Copyright 2007 Reed Business Information
Library Journal

Poet, essayist, and educator O'Donnell's first novel dives into the fantastically interesting world of professional mourners. The book centers on a young girl named Mem, a crying-savant revered for her ability to wail during funerals. O'Donnell interrogates this 6000-year-old pay-for-tears tradition, along the way crafting historical "proof"-poems, letters, legal documents-of the secret, all-female community that perpetuates this illegal trade. Unfortunately, the text is a tease, failing to satisfy our deepest curiosity about the Wailers' invented culture. For example, Mem's conversations with her mother are peppered with Yiddish words. But are the Wailers descended from Jews? Or are they progeny of the Marranos, Jews forced by 15th-century Spain and Portugal to convert to Christianity? Or neither? While O'Donnell writes that the hidden nature of the community makes full understanding impossible, this leaves readers in a quandary, intrigued but ultimately annoyed, that Mem and her people are so unknowable. Recommended for large collections only.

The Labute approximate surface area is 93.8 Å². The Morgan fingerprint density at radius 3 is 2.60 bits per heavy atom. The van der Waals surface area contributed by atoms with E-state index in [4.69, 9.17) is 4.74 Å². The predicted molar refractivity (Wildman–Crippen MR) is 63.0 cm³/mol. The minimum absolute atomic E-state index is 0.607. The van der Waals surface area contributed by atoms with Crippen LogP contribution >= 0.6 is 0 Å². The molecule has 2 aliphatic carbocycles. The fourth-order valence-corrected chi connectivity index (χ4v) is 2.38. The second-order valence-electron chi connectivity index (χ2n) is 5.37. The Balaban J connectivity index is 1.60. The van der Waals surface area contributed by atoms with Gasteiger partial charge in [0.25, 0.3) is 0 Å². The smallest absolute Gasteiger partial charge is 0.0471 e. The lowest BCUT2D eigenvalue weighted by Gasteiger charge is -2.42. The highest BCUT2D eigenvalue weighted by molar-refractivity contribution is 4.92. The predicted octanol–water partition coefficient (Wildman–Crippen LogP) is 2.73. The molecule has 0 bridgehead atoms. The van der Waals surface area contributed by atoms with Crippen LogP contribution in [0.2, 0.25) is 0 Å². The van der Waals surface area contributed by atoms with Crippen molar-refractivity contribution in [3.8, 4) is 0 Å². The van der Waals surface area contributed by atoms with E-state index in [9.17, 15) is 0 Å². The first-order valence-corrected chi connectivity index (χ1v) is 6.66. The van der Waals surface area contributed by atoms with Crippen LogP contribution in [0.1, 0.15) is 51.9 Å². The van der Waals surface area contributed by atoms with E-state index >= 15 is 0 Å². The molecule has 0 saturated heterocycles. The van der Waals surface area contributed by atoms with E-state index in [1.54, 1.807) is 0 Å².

—Eleanor J. Bader

Product Details

MacAdam/Cage Publishing, Incorporated
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Read an Excerpt

“Do you know what you look like when you’re crying?”

The little girl and the old man who had paid for her are standing beneath the deep-green grave canopy when he asks her this. They are standing on opposite sides of the casket, waiting for its slow drop to end so that the little girl can begin. While they wait, the little girl picks at the edges of her handkerchief and watches the sleek brown coffin that is dropping, the shrinking open gap between the casket and the hole, while her mother stands behind the real mourners, counting the money and turning away.

“Come a bit closer for me,” says the old man, gently. “A bit closer to the grave.”

Is the young minister still talking? The little girl can’t tell, can’t hear much but the sound of her stiff black lace rustling against itself, the rain, the sound of her heart in her ears. She tries to be sad but she doesn’t feel sad now. What she feels inside is the ghost-self growing, curled at the edges, gray and unstable as burnt paper. A scorched wisp.